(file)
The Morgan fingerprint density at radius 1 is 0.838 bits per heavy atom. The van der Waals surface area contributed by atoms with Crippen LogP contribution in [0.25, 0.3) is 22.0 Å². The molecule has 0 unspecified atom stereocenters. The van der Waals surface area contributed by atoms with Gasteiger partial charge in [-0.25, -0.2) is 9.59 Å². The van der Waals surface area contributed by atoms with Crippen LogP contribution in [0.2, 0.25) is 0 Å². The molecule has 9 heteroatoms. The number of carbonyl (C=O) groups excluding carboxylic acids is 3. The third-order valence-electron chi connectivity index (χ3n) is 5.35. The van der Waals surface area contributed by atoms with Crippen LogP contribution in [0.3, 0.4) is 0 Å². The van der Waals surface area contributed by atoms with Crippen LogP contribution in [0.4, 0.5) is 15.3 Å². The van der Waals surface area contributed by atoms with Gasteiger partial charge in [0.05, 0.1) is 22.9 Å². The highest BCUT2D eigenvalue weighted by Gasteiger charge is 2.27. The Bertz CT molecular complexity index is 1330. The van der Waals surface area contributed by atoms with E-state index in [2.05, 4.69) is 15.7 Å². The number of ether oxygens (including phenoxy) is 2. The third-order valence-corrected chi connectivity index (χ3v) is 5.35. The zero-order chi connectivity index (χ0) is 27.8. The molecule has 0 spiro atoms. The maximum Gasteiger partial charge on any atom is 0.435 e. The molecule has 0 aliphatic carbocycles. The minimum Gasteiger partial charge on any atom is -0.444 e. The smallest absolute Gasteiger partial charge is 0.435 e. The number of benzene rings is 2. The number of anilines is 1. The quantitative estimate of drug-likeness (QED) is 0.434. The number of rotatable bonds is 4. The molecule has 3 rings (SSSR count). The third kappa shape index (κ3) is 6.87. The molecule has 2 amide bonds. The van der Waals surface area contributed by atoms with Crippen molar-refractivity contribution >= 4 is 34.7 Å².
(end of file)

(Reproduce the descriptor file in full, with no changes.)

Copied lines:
The Morgan fingerprint density at radius 1 is 0.838 bits per heavy atom. The van der Waals surface area contributed by atoms with Crippen LogP contribution in [0.25, 0.3) is 22.0 Å². The molecule has 0 unspecified atom stereocenters. The van der Waals surface area contributed by atoms with Gasteiger partial charge in [-0.25, -0.2) is 9.59 Å². The van der Waals surface area contributed by atoms with Crippen LogP contribution in [0.2, 0.25) is 0 Å². The molecule has 9 heteroatoms. The number of carbonyl (C=O) groups excluding carboxylic acids is 3. The third-order valence-electron chi connectivity index (χ3n) is 5.35. The van der Waals surface area contributed by atoms with Crippen LogP contribution in [0.3, 0.4) is 0 Å². The van der Waals surface area contributed by atoms with Crippen LogP contribution in [0.4, 0.5) is 15.3 Å². The van der Waals surface area contributed by atoms with Gasteiger partial charge in [0.05, 0.1) is 22.9 Å². The highest BCUT2D eigenvalue weighted by Gasteiger charge is 2.27. The Bertz CT molecular complexity index is 1330. The van der Waals surface area contributed by atoms with E-state index in [2.05, 4.69) is 15.7 Å². The number of ether oxygens (including phenoxy) is 2. The third-order valence-corrected chi connectivity index (χ3v) is 5.35. The zero-order chi connectivity index (χ0) is 27.8. The molecule has 0 spiro atoms. The maximum Gasteiger partial charge on any atom is 0.435 e. The molecule has 0 aliphatic carbocycles. The minimum Gasteiger partial charge on any atom is -0.444 e. The smallest absolute Gasteiger partial charge is 0.435 e. The number of benzene rings is 2. The number of anilines is 1. The quantitative estimate of drug-likeness (QED) is 0.434. The number of rotatable bonds is 4. The molecule has 3 rings (SSSR count). The third kappa shape index (κ3) is 6.87. The molecule has 2 amide bonds. The van der Waals surface area contributed by atoms with Crippen molar-refractivity contribution >= 4 is 34.7 Å².